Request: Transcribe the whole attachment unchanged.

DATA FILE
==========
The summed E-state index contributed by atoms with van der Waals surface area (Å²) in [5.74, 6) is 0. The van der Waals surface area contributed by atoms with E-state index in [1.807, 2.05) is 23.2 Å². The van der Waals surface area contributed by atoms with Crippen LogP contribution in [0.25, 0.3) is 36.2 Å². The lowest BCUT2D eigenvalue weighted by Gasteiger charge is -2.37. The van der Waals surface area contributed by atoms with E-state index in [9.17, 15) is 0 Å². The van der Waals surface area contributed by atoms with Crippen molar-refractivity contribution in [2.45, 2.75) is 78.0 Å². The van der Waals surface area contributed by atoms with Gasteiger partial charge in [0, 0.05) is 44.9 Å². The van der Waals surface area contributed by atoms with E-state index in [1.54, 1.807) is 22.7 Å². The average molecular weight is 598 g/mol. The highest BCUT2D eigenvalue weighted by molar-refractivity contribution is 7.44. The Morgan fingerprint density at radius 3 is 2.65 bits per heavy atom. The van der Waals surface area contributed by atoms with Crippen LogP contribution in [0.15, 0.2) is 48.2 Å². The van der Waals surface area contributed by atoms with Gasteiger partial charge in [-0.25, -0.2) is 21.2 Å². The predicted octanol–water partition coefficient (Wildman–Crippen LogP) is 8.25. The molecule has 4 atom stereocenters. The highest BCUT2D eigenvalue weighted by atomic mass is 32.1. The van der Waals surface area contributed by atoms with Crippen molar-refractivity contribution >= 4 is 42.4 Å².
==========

The summed E-state index contributed by atoms with van der Waals surface area (Å²) in [5.74, 6) is 0. The van der Waals surface area contributed by atoms with E-state index in [1.807, 2.05) is 23.2 Å². The van der Waals surface area contributed by atoms with Crippen LogP contribution in [0.25, 0.3) is 36.2 Å². The lowest BCUT2D eigenvalue weighted by Gasteiger charge is -2.37. The van der Waals surface area contributed by atoms with E-state index in [9.17, 15) is 0 Å². The van der Waals surface area contributed by atoms with Crippen molar-refractivity contribution in [2.45, 2.75) is 78.0 Å². The van der Waals surface area contributed by atoms with Gasteiger partial charge in [0, 0.05) is 44.9 Å². The van der Waals surface area contributed by atoms with E-state index in [1.54, 1.807) is 22.7 Å². The average molecular weight is 598 g/mol. The highest BCUT2D eigenvalue weighted by molar-refractivity contribution is 7.44. The Morgan fingerprint density at radius 3 is 2.65 bits per heavy atom. The van der Waals surface area contributed by atoms with Crippen LogP contribution in [0.15, 0.2) is 48.2 Å². The van der Waals surface area contributed by atoms with Gasteiger partial charge in [-0.25, -0.2) is 21.2 Å². The predicted octanol–water partition coefficient (Wildman–Crippen LogP) is 8.25. The molecule has 4 atom stereocenters. The highest BCUT2D eigenvalue weighted by atomic mass is 32.1. The van der Waals surface area contributed by atoms with Crippen molar-refractivity contribution >= 4 is 42.4 Å².